Most organisations are fully committed to developing and training their staff and this is expected to be no different in 2017 with the economy and business confidence continuing to increase. What does confuse some businesses is just what is the best development / training process to use as each has its good and bad points and detractors and champions.
The Chartered Institute of Personal Development (CIPD) in the UK conducted research in 2015 as to the most used and most effective Learning and Development trends and practices and the following was the result:
CCIPD -2105 Learning and Development (L&D) survey report
On-the-job training continues to be the most popular and effective way for employees to gain new skills, with 48% of respondents regarding it favorably. In-house development programs are the second most popular form of training; 46% use this method regularly.
While on-the-job training use and effectiveness was aligned it was interesting to see what was regarded as the next most effective form of development that being coaching by line managers or peers which was seen to be just as effective as on-the-job but only utilised by 34% of respondents.
So what did the CIPD survey show as the growth areas for the future?
Again coaching by line managers and peers was seen as the most likely to grow with respondents forecasting a 65% growth with this followed by E-learning at 59%.
So, if you are interested in building a learning/ coaching culture where your line managers are capable and empowered to use coaching to support, develop, and empower staff then how do you start building this capability?
To develop a coaching culture, it is essential to accomplish it in phases. A comprehensive approach must be adopted by organisations for it to be successful. There is a need to create engagement through awareness. Coaching is a multi-purpose tool and can be employed for:
While planning, there is a need to identify the key stakeholders. It is crucial to understand what coaching is and what would be the results of the initiative. Encouragement must be offered by the leaders and they should offer support to their managers and coachees.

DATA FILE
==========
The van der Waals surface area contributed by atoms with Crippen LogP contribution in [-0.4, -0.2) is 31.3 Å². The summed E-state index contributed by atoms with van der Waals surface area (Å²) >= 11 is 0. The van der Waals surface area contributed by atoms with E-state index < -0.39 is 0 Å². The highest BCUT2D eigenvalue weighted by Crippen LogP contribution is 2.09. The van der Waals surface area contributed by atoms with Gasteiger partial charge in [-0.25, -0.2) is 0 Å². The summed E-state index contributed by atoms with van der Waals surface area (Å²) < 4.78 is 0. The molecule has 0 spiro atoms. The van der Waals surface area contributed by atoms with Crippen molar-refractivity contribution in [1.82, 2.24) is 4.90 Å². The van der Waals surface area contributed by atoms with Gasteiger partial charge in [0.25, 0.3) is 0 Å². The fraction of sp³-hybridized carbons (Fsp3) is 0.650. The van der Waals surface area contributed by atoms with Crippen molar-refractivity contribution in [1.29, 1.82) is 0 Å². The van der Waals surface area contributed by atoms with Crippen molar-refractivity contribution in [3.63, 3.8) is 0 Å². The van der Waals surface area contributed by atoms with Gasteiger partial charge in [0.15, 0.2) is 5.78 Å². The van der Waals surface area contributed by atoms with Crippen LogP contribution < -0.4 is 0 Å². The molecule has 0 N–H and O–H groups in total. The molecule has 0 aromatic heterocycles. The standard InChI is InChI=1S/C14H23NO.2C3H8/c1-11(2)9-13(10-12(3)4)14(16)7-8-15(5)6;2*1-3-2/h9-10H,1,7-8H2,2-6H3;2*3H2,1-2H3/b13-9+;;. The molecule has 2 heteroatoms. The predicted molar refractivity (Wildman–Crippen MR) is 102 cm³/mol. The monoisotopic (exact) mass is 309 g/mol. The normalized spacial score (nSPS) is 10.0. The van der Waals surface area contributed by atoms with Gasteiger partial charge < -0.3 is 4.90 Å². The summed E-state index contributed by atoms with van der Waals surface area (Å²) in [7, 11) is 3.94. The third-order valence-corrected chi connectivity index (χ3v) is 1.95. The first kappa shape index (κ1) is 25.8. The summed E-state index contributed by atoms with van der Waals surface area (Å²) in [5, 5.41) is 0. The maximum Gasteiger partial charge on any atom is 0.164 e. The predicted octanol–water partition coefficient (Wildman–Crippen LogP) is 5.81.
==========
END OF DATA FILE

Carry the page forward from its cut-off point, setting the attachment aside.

A coaching model should be adopted that can be easily imparted, repeated and scaled. The managers and top executives should serve as role models. Coaching should be associated with the delivery of business results, strategy development and with development of professional and personal success and not promoted as a remedy for poor performance.
There is a need to reward and recognise the behavior due to coaching culture. The skills must be developed continually by presenting projects and opportunities to the employees.
Development of measures for tracking the return on investment must be done and reviewed constantly to keep the coaching culture alive within an organisation. The measurement approach should be considered a core within the organisation and should be infused in all aspects pertaining to the business.
There is a need for the senior management to value and accept coaching as a tool that can be employed from professional development and for the growth of business. This can help the coaching culture to flourish within an organisation. A coaching culture assures long term business success and while this will not happen overnight, commitment to the process is necessary especially in the first year. Engaged and happy workers contribute to the success of the company in many ways and this should be seen early in the process certainly enough to maintain momentum.